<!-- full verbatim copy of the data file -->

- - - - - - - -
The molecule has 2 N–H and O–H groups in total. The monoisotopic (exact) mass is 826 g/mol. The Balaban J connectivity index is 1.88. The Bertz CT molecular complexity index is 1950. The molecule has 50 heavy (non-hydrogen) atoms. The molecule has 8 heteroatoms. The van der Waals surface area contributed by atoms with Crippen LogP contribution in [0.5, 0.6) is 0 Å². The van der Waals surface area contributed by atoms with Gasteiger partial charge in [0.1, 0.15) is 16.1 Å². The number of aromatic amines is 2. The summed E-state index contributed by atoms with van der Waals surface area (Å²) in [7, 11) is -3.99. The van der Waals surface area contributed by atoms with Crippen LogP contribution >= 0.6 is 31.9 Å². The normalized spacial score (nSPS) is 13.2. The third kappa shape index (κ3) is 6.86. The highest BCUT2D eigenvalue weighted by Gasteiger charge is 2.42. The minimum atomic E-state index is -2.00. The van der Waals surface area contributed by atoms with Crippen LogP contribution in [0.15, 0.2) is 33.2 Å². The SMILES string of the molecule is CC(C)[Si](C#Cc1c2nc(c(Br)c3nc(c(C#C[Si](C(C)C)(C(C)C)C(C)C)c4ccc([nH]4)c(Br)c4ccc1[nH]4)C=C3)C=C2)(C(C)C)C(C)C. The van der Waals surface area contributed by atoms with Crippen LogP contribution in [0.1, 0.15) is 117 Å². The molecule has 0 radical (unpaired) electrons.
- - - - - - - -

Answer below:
The molecule has 2 N–H and O–H groups in total. The monoisotopic (exact) mass is 826 g/mol. The Balaban J connectivity index is 1.88. The Bertz CT molecular complexity index is 1950. The molecule has 50 heavy (non-hydrogen) atoms. The molecule has 8 heteroatoms. The van der Waals surface area contributed by atoms with Crippen LogP contribution in [0.5, 0.6) is 0 Å². The van der Waals surface area contributed by atoms with Gasteiger partial charge in [0.1, 0.15) is 16.1 Å². The number of aromatic amines is 2. The summed E-state index contributed by atoms with van der Waals surface area (Å²) in [7, 11) is -3.99. The van der Waals surface area contributed by atoms with Crippen LogP contribution >= 0.6 is 31.9 Å². The normalized spacial score (nSPS) is 13.2. The third kappa shape index (κ3) is 6.86. The highest BCUT2D eigenvalue weighted by Gasteiger charge is 2.42. The minimum atomic E-state index is -2.00. The van der Waals surface area contributed by atoms with Crippen LogP contribution in [0.15, 0.2) is 33.2 Å². The SMILES string of the molecule is CC(C)[Si](C#Cc1c2nc(c(Br)c3nc(c(C#C[Si](C(C)C)(C(C)C)C(C)C)c4ccc([nH]4)c(Br)c4ccc1[nH]4)C=C3)C=C2)(C(C)C)C(C)C. The van der Waals surface area contributed by atoms with Crippen LogP contribution in [0.1, 0.15) is 117 Å². The molecule has 0 radical (unpaired) electrons.